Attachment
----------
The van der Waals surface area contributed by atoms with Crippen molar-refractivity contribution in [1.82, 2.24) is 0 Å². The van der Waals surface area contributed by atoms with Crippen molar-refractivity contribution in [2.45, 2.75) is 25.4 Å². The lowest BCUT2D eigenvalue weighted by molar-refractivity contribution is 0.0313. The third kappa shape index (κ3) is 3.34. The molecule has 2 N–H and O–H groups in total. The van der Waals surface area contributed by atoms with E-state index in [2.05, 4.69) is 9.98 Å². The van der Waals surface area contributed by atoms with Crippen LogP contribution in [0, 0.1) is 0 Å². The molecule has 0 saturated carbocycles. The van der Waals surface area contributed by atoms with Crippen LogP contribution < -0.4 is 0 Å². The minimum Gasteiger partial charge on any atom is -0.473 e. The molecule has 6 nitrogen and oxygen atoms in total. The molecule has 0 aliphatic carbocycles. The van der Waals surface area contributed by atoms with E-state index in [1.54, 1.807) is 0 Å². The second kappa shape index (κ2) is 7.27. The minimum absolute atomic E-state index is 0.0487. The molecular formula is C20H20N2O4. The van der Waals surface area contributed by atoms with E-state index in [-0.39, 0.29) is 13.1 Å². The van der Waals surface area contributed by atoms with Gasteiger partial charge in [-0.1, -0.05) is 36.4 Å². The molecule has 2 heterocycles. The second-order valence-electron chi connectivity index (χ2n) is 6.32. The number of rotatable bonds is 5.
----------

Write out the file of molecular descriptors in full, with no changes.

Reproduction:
The van der Waals surface area contributed by atoms with Crippen molar-refractivity contribution in [1.82, 2.24) is 0 Å². The van der Waals surface area contributed by atoms with Crippen molar-refractivity contribution in [2.45, 2.75) is 25.4 Å². The lowest BCUT2D eigenvalue weighted by molar-refractivity contribution is 0.0313. The third kappa shape index (κ3) is 3.34. The molecule has 2 N–H and O–H groups in total. The van der Waals surface area contributed by atoms with E-state index in [2.05, 4.69) is 9.98 Å². The van der Waals surface area contributed by atoms with Crippen LogP contribution in [0, 0.1) is 0 Å². The molecule has 0 saturated carbocycles. The van der Waals surface area contributed by atoms with Crippen LogP contribution < -0.4 is 0 Å². The minimum Gasteiger partial charge on any atom is -0.473 e. The molecule has 6 nitrogen and oxygen atoms in total. The molecule has 0 aliphatic carbocycles. The van der Waals surface area contributed by atoms with E-state index in [1.54, 1.807) is 0 Å². The second kappa shape index (κ2) is 7.27. The minimum absolute atomic E-state index is 0.0487. The molecular formula is C20H20N2O4. The van der Waals surface area contributed by atoms with E-state index in [-0.39, 0.29) is 13.1 Å². The van der Waals surface area contributed by atoms with Gasteiger partial charge in [-0.1, -0.05) is 36.4 Å². The molecule has 2 heterocycles. The second-order valence-electron chi connectivity index (χ2n) is 6.32. The number of rotatable bonds is 5.